German Chancellor Olaf Scholz arrived in Israel on Sunday for his second visit since the war between Israel and Hamas began in October.

The Chancellor met with Israeli Prime Minister Benjamin Netanyahu, after which the two addressed the press.

"160 days,160 days that over 100 Israeli citizens are still in the hands of Hamas. 160 days of suffering for them and unbearable uncertainty for their families and friends. They are in our thoughts and prayers just as the memory of 1,200 who were brutally murdered on October 7th. We will not forget them. Blessed be their memory," the German leader opened.

"In these dark hours, my country stands with the people of Israel. From day one, our message has been clear: Israel has the right to defend itself against the terror of Hamas and all hostages have to be released. This cruel crime must end now," he declared.

With this, Scholz added: "Israel's military operation in the Gaza Strip has now been going on for about five months and large parts of Hamas' military infrastructure have been destroyed. During these five months, the cost of human lives and the number of civilian casualties have grown to be extremely high; many would argue much too high.

"As a partner and as a friend of Israel, I have shared my concerns about the development of this war with the Prime Minister. By fighting Hamas terrorists Israel is pursuing a legitimate goal. Never again an October 7th. The longer the war lasts the higher the civilian casualties rise, the more desperate the situation in Gaza becomes, and the more this begs the question - no matter how important the goal, can it justify such terribly high costs or are there other ways to achieve the goal?"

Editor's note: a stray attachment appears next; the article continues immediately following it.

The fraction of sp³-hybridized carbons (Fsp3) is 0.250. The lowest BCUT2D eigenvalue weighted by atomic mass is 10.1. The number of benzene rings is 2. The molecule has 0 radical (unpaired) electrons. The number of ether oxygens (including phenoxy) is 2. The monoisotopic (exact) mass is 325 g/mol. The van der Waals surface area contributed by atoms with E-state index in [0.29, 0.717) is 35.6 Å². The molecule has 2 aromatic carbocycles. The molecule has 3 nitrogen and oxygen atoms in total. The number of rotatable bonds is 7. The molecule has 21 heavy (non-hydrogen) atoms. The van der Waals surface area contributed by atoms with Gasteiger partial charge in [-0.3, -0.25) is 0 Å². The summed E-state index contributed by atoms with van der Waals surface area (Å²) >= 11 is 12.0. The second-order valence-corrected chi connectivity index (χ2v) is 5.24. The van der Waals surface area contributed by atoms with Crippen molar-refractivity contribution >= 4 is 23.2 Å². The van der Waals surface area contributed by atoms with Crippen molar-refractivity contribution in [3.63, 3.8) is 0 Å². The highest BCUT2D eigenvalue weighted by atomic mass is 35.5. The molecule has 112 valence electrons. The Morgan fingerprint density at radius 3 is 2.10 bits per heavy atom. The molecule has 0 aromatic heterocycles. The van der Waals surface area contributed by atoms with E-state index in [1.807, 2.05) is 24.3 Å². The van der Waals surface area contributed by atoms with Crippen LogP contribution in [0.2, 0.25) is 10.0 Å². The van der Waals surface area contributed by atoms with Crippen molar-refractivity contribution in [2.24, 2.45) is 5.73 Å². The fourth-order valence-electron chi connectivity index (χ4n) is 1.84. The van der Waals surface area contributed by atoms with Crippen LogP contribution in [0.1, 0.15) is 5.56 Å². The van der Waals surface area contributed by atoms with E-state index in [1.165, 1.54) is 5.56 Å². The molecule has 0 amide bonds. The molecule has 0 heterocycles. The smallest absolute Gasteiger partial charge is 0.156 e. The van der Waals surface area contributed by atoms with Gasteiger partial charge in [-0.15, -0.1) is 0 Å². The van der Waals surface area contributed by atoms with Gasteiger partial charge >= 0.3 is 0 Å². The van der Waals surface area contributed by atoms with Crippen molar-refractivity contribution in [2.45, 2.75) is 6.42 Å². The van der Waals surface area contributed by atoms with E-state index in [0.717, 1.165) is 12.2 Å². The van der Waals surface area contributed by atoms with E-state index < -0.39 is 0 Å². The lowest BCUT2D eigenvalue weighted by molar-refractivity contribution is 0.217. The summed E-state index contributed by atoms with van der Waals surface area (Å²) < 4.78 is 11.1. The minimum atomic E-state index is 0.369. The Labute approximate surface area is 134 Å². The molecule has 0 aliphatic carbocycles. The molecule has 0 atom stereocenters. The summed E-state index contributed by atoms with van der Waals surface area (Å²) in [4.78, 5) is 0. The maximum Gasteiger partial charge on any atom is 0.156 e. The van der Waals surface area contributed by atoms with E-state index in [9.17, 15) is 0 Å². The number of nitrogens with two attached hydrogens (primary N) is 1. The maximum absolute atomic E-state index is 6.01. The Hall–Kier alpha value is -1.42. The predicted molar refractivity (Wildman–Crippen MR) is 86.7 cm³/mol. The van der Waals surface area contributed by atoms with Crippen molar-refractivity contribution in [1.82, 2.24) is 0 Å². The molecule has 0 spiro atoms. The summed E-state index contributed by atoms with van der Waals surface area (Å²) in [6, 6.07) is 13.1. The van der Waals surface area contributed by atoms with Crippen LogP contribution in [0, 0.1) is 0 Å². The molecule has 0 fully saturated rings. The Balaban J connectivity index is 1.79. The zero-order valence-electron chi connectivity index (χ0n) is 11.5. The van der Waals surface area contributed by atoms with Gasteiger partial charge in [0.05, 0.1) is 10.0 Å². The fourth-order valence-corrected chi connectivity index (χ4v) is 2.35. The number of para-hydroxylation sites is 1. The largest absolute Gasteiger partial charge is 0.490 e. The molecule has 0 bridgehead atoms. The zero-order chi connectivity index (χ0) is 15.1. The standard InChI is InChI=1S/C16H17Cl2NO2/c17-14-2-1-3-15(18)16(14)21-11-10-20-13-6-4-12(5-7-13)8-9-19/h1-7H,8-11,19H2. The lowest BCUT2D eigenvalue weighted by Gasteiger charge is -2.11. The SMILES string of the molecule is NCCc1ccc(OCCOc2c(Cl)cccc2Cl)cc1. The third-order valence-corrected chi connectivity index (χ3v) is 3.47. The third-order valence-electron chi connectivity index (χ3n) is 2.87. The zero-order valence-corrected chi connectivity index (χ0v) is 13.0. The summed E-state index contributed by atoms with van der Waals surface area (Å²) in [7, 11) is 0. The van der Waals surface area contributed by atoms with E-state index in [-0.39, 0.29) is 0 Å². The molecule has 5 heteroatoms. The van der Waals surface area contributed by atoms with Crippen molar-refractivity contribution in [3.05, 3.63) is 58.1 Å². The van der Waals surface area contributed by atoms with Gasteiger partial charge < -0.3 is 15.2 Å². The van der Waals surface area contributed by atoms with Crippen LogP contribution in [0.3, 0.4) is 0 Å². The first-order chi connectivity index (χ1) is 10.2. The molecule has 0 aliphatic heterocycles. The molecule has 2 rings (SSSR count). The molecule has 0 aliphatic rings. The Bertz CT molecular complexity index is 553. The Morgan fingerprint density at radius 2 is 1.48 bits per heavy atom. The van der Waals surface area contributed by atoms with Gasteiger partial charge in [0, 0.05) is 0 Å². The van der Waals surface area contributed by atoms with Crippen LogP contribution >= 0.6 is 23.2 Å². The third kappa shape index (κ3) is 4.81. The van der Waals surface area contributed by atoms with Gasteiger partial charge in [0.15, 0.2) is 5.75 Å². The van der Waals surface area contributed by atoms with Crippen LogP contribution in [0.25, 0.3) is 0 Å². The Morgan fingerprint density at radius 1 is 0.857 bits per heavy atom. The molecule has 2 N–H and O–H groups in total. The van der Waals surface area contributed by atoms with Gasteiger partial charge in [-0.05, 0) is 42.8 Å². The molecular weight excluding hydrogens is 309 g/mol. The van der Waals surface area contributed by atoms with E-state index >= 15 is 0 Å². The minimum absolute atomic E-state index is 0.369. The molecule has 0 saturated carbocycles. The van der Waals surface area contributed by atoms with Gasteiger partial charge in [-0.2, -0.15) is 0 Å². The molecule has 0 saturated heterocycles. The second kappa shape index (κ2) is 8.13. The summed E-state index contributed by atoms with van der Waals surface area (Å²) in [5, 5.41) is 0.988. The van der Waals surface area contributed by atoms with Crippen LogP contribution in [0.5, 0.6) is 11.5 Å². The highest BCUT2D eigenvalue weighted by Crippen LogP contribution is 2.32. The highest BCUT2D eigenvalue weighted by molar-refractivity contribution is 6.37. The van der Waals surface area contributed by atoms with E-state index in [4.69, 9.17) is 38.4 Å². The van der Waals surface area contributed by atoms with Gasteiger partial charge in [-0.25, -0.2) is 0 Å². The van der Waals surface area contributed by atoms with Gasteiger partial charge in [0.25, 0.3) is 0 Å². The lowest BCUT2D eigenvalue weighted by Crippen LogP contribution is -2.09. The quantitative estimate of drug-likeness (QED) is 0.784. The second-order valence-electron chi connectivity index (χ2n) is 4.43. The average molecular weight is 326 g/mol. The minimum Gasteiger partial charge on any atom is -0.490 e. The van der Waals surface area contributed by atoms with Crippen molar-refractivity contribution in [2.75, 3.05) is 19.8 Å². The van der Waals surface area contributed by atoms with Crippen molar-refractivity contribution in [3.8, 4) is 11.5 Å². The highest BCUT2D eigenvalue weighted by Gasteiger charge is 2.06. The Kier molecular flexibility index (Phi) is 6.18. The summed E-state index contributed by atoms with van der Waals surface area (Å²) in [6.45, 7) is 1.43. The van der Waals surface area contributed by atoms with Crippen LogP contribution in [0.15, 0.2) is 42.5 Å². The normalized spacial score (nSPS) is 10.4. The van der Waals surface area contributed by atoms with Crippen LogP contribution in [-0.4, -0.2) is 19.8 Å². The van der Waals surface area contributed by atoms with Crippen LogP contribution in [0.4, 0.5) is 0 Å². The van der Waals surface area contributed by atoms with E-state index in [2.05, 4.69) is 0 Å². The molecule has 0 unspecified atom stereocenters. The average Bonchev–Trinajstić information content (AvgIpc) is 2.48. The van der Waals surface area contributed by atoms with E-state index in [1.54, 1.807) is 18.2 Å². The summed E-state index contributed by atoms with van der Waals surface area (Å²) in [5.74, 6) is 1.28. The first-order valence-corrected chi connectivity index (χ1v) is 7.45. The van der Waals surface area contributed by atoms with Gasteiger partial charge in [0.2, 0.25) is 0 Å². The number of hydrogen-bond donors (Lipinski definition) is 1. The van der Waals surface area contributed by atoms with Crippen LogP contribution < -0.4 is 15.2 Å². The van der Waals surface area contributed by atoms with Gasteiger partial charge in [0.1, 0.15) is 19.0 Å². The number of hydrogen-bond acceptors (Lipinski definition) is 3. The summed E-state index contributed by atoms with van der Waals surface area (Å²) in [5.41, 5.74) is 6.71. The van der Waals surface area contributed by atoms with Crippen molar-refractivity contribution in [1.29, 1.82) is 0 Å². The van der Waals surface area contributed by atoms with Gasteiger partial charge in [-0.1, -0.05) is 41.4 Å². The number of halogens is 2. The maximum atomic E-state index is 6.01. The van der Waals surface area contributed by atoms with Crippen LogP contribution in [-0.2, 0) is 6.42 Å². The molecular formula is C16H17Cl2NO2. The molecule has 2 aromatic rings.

Using Rafah as an example, Scholz stated: "The military logic is one consideration, but there is a humanitarian logic as well. How should more than 1.5 million people be protected? Where should they go?"

Regarding humanitarian aid to Gaza, the Chancellor urged: "We can not stand by and watch Palestinians risk starvation. That's not us, that is not what we stand for. Much more humanitarian aid is needed."

Scholz called for a hostage deal with a longer-lasting ceasefire. "I know how difficult it is to reach a deal with the Hamas terrorists, but we understand the hostage families who say after more than five months, the time has come for a comprehensive hostage deal to save those who are still held captive."